When the pretty much expected announcement of Mike Babcock as coach of the Maple Leafs hit the wire a few days ago (we likely didn’t really expect a different outcome; this has been talked about for a long time), the so-called ‘Shanaplan” came into clearer focus.
Perhaps Shanny will indeed be the super GM, as I’ve noted here before, and his assistant GMs will run the day-to-day operations. Babcock brings a winning attitude to the bench, and the hope is he will transform a roster with talent but in need of heart and grit (and some new personnel, yes).
Will the Leafs be better right away? Will it take a few years? Whatever, Leaf fans are happy now, because they got the guy everyone seemed to want. This franchise, given its heritage, should seek to bring in the best General Manager and coach they can find. Maybe Babcock fits that bill.
(Quick aside: I would buy the argument that someone is taking on a job like this for the “challenge” if he did not also have to be the highest paid coach in hockey by far. But I quibble.)
Shanahan’s “different” way of organizing the brain trust is intriguing. Usually it’s a terrible idea to hire the coach before the GM, but as I’ve said, I sense the real day-to-day GM/GMs are already in place—Shanahan and his assistants. Babcock will also have a loud voice in the decision-making process, which may or may not be a good idea—or functional. We’ll see.
This all caused me to reflect on another time in Leaf (fairly recent) Leaf history when they adopted an unconventional way of doing things. That of course was back in 1997, when former Montreal goaltender Ken Dryden was brought in as President of the Leafs with nary a minute of hockey management experience on his resume. Dryden (right) was a thoughtful individual, and brought a different way of thinking to his leadership role. If memory serves, he created a kind of non-traditional, three-headed management/leadership group, which included himself, Anders Hedberg and Mike Smith. I believe Bill Watters was around at the time as well.
In any event, Dryden’s approach was ahead of its time or unworkable, depending on one’s point of view. Bottom line, it didn’t really work, and ultimately new Head coach Pat Quinn became General Manager. Quinn was an outstanding coach and oversaw a period in Leaf history that was pretty darn successful, though it did not, unfortunately, result in a championship.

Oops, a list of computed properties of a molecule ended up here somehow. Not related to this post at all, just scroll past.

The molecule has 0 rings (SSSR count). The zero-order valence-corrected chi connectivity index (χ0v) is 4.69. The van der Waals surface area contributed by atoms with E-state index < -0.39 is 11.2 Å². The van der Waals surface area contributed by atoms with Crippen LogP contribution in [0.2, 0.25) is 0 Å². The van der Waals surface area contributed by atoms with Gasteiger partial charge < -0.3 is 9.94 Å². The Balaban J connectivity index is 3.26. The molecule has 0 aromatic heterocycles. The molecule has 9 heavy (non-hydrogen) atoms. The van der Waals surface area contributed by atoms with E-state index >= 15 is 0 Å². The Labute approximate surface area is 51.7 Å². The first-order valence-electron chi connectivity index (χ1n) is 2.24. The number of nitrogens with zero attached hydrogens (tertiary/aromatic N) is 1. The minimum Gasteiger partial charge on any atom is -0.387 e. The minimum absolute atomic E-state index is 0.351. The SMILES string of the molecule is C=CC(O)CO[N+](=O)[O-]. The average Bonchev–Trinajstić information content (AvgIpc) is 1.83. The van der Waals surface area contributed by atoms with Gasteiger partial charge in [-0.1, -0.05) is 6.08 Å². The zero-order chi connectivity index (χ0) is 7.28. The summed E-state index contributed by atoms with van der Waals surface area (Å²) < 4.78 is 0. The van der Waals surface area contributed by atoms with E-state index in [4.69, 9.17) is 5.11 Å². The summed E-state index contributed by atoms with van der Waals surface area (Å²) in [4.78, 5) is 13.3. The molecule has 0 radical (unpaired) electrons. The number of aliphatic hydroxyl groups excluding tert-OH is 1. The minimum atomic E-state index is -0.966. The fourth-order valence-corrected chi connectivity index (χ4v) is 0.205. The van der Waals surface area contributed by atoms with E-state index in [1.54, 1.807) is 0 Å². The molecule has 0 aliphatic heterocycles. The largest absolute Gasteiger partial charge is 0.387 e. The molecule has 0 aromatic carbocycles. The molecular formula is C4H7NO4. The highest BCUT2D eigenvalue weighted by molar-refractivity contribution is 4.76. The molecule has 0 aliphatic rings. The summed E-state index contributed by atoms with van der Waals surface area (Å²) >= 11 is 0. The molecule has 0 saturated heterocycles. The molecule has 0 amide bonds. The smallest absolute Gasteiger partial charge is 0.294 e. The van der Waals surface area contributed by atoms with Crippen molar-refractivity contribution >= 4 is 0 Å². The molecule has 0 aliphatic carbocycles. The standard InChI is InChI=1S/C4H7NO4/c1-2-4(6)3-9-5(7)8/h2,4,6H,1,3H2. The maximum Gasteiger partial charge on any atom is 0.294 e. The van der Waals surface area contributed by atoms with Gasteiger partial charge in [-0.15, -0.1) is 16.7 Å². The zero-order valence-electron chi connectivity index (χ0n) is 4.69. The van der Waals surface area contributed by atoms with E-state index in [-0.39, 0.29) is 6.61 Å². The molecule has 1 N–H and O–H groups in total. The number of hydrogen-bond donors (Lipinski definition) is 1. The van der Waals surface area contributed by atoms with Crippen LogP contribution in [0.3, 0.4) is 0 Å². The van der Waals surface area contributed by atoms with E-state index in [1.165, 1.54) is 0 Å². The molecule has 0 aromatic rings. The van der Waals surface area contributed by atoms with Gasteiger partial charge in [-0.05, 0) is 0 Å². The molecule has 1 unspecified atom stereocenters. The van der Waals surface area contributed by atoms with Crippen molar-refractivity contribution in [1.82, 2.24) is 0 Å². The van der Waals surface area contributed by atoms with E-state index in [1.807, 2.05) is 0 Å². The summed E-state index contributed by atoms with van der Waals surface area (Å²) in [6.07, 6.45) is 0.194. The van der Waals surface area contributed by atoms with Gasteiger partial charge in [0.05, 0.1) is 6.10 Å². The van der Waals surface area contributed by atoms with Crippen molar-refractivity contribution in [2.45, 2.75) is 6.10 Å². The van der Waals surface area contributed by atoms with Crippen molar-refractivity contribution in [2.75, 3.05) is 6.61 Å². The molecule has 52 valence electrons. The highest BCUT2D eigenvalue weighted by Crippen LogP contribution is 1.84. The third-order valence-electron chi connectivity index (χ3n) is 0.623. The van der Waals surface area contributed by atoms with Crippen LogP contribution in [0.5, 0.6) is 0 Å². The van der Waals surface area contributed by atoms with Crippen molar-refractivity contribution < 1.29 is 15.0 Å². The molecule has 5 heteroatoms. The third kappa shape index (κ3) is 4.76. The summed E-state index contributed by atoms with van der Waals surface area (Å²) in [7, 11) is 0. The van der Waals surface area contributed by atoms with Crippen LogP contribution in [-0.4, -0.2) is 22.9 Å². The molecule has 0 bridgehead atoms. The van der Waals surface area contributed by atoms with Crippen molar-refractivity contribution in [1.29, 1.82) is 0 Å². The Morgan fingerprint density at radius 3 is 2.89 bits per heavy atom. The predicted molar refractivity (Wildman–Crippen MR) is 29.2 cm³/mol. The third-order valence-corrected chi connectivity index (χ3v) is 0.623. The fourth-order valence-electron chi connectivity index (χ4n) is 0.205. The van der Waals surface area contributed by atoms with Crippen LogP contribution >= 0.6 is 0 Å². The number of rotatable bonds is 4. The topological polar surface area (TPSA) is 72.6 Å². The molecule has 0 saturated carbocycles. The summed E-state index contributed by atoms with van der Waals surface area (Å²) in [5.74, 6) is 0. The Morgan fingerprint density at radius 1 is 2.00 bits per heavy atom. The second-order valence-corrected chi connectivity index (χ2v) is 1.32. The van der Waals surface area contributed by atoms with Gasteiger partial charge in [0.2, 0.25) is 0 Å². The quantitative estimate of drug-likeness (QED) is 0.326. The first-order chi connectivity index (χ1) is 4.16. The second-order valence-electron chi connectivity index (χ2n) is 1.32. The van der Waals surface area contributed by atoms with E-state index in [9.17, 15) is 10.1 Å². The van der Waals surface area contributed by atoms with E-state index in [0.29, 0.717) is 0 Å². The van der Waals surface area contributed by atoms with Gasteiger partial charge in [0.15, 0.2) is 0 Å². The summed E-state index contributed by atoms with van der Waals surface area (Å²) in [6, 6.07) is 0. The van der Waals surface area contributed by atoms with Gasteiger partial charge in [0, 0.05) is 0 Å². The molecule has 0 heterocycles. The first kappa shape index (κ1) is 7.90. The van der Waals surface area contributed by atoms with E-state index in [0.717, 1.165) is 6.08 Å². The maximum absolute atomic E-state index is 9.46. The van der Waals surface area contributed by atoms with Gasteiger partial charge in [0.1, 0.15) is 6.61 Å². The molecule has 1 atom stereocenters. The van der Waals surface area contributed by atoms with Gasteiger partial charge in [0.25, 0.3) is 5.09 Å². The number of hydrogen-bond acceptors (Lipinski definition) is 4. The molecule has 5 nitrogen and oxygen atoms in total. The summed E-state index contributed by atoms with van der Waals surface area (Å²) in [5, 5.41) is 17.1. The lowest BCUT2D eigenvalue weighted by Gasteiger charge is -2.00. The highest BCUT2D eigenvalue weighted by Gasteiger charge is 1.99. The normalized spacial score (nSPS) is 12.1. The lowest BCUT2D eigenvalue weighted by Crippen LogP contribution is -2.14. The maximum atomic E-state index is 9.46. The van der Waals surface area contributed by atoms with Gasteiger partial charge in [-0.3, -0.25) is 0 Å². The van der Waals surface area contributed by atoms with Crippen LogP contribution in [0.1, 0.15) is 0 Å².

Once what we now know as “MLSE” really took over (Tanenbaum and the Teacher Pension Fund) from Steve Stavro and brought in Richard Peddie as President, things kind of shifted south, in my view, because of off and on meddling. And despite further ownership adjustments over the years, with Bell Media and Rogers eventually at the helm, things haven’t really progressed from an ownership or leadership perspective.
Yes, Tim Leiweke came to town—loud and full of hubris and superficial promises. Short term, he oversaw has the seeming resurgence of the NBA Raptors, but their apparent progress has stalled. TFC (in Major League Soccer) has spent all kinds of MLSE money, but has not yet found a consistent rhythm- lots of big names but not that many wins.
The early positive Leiweke reviews have died off as he prepares to leave town.
But Leiweke and the MLSE did bring in Shanahan, who is much more than a figurehead former player. And now Babcock is here, and that should be a game-changer as well.
Success in sports is never guaranteed, of course. Babcock has coached for 12 years in the league, and won one Cup—three times making it to the finals. That’s certainly a good record, though not necessarily imposing given that he has coached some awfully talented teams in Anaheim and in Detroit. In Detroit, he was in about as good a position as a coach could be in, surrounded by outstanding hockey people, stable and supportive ownership and really good players who had been developed in a winning, team oriented atmosphere.
So what does this all portend for the blue and white now, with Babcock on board? I have no idea. We can surely anticipate this will be a team with direction and before too long, an identity. We’ve all seen the talent on hand but we also know championship teams need a lot more than that. Every organization has some skill on their rosters. The great teams have speed, skill, heart and real toughness.
A coach can be one of the straws that stirs the drink, for sure. We see that in the NFL in New England, where the Patriots only became the Patriots once Bill Belichick came to town (having Tom Brady hasn’t hurt…). Phil Jackson was that guy in the NBA (maybe Greg Popovich, too)—guys that stand above even a very talented crowd of fellow coaches in their ability to strategize, motivate, teach, communicate—and win.
Scotty Bowman had that cache in the NHL, winning Cups with three different teams. In more recent times, Joel Quenneville and Darryl Sutter have carved out a niche as out of the ordinary coaches, as has Babcock.
Can Babcock make that kind of difference here?
The media love-fest with the new hire will continue for a time. Babcock is sharp, shrewd, quotable and crafty. He’ll play the media game well here. But at the end of the day, results will soon matter—maybe not this coming season, but soon.
Shanahan has managed to revive hope again in one fell swoop. A good coach, a plan, a good draft in June, maybe a couple of trades, free agency possibilities and suddenly everyone is believing again.